“I was never considered fast, but I had stamina,” Cummins reflects on his running career. In 2021, he finished the marathon first for his age group, 70-75 and was encouraged to be racing among so many of his peers. “I’d never run that much at one time,” Cummin says, recalling the sigh of relief when he crossed the finish line. “The marathon was extremely tough, but very competitive and very exciting.”
Now, he’s training to do it all again, but faster.
“I really enjoyed the amount of people on the course, it’s so encouraging, seeing so many people in different neighborhoods,” Cummins says of race day. “You see so many people, of all creeds and color, just cheering you on, holding signs, putting their hands up to get a high five.”
Even when the run gets tough, Cummins stays his course, focusing on stamina, pace and hydration. “Everything I do in life, I try to finish it…unless it’s extremely dangerous,” he says. He likes the challenge of improving on his previous marathon times. “I’m getting older, but I’m getting fitter.”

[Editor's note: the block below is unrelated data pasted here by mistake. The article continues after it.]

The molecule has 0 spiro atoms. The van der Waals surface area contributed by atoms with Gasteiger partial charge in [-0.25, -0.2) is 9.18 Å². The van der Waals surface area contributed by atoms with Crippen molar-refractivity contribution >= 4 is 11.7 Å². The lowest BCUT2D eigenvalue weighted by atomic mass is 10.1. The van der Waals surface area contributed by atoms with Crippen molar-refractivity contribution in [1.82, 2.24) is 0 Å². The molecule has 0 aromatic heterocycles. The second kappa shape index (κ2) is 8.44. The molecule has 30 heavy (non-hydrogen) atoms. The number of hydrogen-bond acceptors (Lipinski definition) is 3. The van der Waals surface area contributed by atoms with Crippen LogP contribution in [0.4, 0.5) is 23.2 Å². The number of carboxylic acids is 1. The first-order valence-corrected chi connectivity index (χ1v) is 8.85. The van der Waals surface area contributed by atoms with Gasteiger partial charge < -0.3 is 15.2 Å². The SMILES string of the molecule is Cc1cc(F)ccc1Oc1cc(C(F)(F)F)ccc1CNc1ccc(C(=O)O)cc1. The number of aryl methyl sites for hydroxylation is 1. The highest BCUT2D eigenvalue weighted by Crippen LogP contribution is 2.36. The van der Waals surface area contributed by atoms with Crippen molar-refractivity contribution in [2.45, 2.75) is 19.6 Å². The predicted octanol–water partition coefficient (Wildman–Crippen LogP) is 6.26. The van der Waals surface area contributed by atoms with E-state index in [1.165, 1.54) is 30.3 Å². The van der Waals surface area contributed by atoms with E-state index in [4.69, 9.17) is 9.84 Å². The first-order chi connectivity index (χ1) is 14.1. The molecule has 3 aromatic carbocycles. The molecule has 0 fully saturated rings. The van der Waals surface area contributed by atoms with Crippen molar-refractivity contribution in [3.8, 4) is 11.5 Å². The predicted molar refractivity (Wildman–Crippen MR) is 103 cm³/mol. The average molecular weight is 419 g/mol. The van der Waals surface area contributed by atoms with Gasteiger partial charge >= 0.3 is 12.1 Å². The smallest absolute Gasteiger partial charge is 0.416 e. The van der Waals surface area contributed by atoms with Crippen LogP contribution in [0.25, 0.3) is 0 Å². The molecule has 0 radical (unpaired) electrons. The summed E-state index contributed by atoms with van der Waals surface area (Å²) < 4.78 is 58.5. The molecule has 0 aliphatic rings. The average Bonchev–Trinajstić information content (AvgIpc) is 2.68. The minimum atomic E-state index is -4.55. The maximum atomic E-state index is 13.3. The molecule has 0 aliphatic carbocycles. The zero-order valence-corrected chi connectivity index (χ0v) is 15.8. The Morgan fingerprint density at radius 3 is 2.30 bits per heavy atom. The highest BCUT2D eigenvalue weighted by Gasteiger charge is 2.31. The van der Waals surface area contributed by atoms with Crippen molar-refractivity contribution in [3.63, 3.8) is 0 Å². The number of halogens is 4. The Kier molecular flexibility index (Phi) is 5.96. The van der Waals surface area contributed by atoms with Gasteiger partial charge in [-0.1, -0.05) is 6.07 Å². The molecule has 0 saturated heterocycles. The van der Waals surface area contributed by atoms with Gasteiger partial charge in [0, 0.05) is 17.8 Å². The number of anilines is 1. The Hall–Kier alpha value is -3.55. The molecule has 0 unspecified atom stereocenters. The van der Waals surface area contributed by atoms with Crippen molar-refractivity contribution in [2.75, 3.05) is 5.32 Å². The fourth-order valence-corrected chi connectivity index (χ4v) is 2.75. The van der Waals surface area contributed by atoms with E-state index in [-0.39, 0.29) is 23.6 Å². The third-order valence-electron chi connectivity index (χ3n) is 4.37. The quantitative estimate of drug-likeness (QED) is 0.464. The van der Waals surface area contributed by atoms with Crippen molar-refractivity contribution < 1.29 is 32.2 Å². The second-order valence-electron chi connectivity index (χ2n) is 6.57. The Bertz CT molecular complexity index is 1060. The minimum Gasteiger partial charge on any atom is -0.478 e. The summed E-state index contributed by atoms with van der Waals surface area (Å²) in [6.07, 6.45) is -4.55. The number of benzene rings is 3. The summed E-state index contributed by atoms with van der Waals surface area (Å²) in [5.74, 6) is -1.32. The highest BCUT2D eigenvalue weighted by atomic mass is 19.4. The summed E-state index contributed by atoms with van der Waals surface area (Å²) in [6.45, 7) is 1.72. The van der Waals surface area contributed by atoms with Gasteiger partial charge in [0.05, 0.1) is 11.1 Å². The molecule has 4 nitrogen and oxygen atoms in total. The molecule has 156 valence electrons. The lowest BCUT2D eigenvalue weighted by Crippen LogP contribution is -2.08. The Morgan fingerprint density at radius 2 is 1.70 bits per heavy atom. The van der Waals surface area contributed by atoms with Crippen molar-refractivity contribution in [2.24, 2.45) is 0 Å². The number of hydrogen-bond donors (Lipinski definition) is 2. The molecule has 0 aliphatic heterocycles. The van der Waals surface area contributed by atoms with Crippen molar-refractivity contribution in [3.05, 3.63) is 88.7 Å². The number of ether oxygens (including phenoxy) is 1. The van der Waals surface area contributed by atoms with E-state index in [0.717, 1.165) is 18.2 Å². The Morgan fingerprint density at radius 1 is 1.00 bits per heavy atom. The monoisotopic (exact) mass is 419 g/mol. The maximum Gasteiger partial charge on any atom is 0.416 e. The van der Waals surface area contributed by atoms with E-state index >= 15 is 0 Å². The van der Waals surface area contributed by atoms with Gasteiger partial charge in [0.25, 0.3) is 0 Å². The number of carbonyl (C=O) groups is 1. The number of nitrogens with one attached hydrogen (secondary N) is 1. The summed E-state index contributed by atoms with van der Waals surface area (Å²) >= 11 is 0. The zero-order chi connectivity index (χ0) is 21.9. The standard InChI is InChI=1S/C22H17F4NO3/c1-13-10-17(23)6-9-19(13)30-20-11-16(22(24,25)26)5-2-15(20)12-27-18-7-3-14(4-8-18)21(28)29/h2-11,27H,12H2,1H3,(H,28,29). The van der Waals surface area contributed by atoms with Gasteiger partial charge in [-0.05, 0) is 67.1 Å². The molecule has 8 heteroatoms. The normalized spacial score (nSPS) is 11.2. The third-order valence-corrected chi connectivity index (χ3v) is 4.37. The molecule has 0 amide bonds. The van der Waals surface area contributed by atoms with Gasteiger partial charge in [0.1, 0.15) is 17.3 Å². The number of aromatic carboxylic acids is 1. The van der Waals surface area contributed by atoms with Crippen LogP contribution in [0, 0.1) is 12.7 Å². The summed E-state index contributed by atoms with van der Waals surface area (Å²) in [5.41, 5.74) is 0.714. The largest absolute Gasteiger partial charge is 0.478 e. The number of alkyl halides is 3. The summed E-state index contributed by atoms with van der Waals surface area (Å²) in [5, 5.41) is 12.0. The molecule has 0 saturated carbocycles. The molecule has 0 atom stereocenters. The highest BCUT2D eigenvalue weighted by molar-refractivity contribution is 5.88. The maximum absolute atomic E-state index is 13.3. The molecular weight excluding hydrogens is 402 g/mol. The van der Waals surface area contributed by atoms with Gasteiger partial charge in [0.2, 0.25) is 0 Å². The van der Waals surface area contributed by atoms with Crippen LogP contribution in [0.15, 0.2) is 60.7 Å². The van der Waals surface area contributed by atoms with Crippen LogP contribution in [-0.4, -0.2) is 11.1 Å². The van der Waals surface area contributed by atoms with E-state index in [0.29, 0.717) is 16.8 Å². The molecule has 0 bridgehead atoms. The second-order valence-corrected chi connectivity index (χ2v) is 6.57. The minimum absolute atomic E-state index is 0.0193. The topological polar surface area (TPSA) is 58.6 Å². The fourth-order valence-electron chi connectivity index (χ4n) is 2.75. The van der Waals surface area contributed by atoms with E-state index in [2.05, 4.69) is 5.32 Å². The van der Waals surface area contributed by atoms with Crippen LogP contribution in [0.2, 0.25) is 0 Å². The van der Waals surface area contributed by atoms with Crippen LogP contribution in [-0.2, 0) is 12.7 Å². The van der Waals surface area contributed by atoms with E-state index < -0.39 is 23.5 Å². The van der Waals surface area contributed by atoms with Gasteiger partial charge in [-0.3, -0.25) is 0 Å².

He likes showing his adult kids that he can still actively participate in fitness. And he knows they enjoy watching him too, as proven by their custom-made shirts last year, cheering on their 70-year-old dad in his first-ever marathon. He doesn’t know how they’ll be dressed to see him race his second, but he’s eager to see his family on the course.
“I always had the fantasy of running the marathon, but it felt unattainable,” says Beatriz Fritschler. She’d spent years cheering on marathoners with her husband on 135th Street, but never having run in her entire life, she never thought she’d be among the masses. Now, she’s about to embark on her first marathon in her hometown of New York City.